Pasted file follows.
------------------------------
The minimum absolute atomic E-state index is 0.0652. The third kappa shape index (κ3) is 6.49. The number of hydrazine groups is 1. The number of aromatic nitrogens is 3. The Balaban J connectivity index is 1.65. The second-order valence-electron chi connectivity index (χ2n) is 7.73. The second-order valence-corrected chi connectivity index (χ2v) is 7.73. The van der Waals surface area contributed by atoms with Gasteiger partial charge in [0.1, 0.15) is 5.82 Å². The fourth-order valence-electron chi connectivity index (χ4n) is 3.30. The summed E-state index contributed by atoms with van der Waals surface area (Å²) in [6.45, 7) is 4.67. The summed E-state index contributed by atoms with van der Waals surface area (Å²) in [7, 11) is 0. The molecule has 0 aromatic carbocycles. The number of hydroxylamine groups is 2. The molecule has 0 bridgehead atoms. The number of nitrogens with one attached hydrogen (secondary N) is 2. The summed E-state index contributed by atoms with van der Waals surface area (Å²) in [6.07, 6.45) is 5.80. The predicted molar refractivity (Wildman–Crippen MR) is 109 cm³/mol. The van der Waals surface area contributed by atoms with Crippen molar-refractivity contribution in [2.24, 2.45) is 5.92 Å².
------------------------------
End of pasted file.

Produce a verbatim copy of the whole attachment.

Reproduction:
The minimum absolute atomic E-state index is 0.0652. The third kappa shape index (κ3) is 6.49. The number of hydrazine groups is 1. The number of aromatic nitrogens is 3. The Balaban J connectivity index is 1.65. The second-order valence-electron chi connectivity index (χ2n) is 7.73. The second-order valence-corrected chi connectivity index (χ2v) is 7.73. The van der Waals surface area contributed by atoms with Gasteiger partial charge in [0.1, 0.15) is 5.82 Å². The fourth-order valence-electron chi connectivity index (χ4n) is 3.30. The summed E-state index contributed by atoms with van der Waals surface area (Å²) in [6.45, 7) is 4.67. The summed E-state index contributed by atoms with van der Waals surface area (Å²) in [7, 11) is 0. The molecule has 0 aromatic carbocycles. The number of hydroxylamine groups is 2. The molecule has 0 bridgehead atoms. The number of nitrogens with one attached hydrogen (secondary N) is 2. The summed E-state index contributed by atoms with van der Waals surface area (Å²) in [6.07, 6.45) is 5.80. The predicted molar refractivity (Wildman–Crippen MR) is 109 cm³/mol. The van der Waals surface area contributed by atoms with Crippen molar-refractivity contribution in [2.24, 2.45) is 5.92 Å².